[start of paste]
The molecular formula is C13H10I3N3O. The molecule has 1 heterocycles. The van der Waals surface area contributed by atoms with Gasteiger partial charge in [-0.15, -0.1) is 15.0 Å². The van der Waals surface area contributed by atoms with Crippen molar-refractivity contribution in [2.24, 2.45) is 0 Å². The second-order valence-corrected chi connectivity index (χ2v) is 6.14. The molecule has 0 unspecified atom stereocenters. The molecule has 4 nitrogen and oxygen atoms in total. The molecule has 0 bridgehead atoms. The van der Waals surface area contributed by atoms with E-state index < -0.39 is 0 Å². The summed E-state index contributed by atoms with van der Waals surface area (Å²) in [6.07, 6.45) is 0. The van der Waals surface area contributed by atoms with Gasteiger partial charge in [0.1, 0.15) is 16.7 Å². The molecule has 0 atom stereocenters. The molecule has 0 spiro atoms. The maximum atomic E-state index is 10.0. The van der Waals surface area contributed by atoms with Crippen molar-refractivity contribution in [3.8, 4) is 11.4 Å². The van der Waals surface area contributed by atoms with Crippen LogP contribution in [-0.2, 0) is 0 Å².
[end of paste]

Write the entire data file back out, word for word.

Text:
The molecular formula is C13H10I3N3O. The molecule has 1 heterocycles. The van der Waals surface area contributed by atoms with Gasteiger partial charge in [-0.15, -0.1) is 15.0 Å². The van der Waals surface area contributed by atoms with Crippen molar-refractivity contribution in [2.24, 2.45) is 0 Å². The second-order valence-corrected chi connectivity index (χ2v) is 6.14. The molecule has 0 unspecified atom stereocenters. The molecule has 4 nitrogen and oxygen atoms in total. The molecule has 0 bridgehead atoms. The van der Waals surface area contributed by atoms with E-state index < -0.39 is 0 Å². The summed E-state index contributed by atoms with van der Waals surface area (Å²) in [6.07, 6.45) is 0. The van der Waals surface area contributed by atoms with Gasteiger partial charge in [0.1, 0.15) is 16.7 Å². The molecule has 0 atom stereocenters. The molecule has 0 spiro atoms. The maximum atomic E-state index is 10.0. The van der Waals surface area contributed by atoms with Crippen molar-refractivity contribution in [3.8, 4) is 11.4 Å². The van der Waals surface area contributed by atoms with Crippen LogP contribution in [-0.2, 0) is 0 Å².